Leonardo DiCaprio‘s latest eco-documentary “Sea of Shadows” doesn’t shy away from taking on Mexican cartels.
“For some of the guys there, he is state enemy number one at the moment,” said producer Wolfgang Knöpfler at the documentary’s premiere on Wednesday night at Neuehouse in Los Angeles. “The cartels don’t like him.”
Appian Way and DiCaprio executive produced the National Geographic documentary, which casts a spotlight on the little-known plight of the endangered vaquita, a species of porpoise that has become collateral damage in a poaching crisis raging in Mexico’s Sea of Cortez. Mexican crime syndicates have partnered with the Chinese mafia in the illegal fishing of the native totoaba, whose bladders are believed to have miraculous healing powers and fetch prices upwards of $100,000 on the Chinese black market.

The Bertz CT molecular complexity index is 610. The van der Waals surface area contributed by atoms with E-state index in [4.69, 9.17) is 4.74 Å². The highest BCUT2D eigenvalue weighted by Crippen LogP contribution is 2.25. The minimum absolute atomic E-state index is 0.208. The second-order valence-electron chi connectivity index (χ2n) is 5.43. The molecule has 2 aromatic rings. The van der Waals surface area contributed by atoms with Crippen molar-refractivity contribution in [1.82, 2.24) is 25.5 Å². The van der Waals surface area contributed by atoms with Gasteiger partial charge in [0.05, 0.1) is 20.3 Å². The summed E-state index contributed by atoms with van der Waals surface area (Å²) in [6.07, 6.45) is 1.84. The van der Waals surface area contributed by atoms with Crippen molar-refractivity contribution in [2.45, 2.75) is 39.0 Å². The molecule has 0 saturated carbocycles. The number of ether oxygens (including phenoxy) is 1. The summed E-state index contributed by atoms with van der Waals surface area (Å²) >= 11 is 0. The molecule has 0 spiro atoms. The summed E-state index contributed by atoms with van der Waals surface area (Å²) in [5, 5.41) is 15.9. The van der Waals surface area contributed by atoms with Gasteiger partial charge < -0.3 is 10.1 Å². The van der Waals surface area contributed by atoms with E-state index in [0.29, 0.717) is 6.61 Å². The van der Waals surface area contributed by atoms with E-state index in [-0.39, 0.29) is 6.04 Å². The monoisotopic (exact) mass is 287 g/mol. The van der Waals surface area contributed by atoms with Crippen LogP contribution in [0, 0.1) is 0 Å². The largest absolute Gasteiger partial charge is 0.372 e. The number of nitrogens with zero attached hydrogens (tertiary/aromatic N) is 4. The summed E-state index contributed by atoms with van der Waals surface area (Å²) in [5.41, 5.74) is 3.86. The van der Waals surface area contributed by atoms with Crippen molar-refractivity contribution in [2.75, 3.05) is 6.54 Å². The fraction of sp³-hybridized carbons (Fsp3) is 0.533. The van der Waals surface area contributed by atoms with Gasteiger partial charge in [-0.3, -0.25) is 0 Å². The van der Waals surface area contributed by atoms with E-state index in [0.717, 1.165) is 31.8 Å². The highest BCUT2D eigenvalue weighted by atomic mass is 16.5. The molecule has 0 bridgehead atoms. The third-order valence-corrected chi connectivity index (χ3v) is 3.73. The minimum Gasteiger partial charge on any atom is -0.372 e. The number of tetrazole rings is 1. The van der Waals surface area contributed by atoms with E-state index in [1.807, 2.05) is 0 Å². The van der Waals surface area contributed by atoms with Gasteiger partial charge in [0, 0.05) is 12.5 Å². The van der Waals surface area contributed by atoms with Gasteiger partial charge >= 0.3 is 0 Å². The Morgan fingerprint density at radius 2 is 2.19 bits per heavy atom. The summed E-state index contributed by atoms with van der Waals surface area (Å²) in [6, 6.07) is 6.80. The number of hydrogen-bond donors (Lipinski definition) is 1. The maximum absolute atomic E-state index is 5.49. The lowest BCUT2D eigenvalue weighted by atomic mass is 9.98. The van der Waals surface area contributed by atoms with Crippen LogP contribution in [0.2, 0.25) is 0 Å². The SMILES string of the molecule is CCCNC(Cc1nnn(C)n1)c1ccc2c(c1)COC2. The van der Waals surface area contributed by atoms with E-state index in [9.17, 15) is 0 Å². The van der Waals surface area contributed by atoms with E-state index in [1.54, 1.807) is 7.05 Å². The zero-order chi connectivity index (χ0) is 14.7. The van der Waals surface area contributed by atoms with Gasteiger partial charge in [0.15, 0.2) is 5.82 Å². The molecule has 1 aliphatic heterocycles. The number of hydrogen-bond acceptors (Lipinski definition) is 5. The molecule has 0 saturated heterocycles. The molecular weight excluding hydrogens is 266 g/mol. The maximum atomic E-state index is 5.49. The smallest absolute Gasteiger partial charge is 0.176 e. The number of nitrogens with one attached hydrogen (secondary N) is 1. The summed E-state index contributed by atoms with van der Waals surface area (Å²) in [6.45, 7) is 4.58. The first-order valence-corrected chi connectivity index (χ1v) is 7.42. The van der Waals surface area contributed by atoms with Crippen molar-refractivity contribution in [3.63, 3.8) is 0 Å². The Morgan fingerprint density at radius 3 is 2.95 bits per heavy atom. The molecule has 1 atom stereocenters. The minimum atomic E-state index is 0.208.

Ensnared in nets meant for the totoaba, with their natural habitat decimated, the vaquita numbers have dwindled to less than fifteen. “Sea of Shadows” tracks the efforts of conservation groups, undercover investigators, journalists and the Mexican navy to save the vaquita from extinction and bring down the crime syndicates, while fending off deadly retaliation.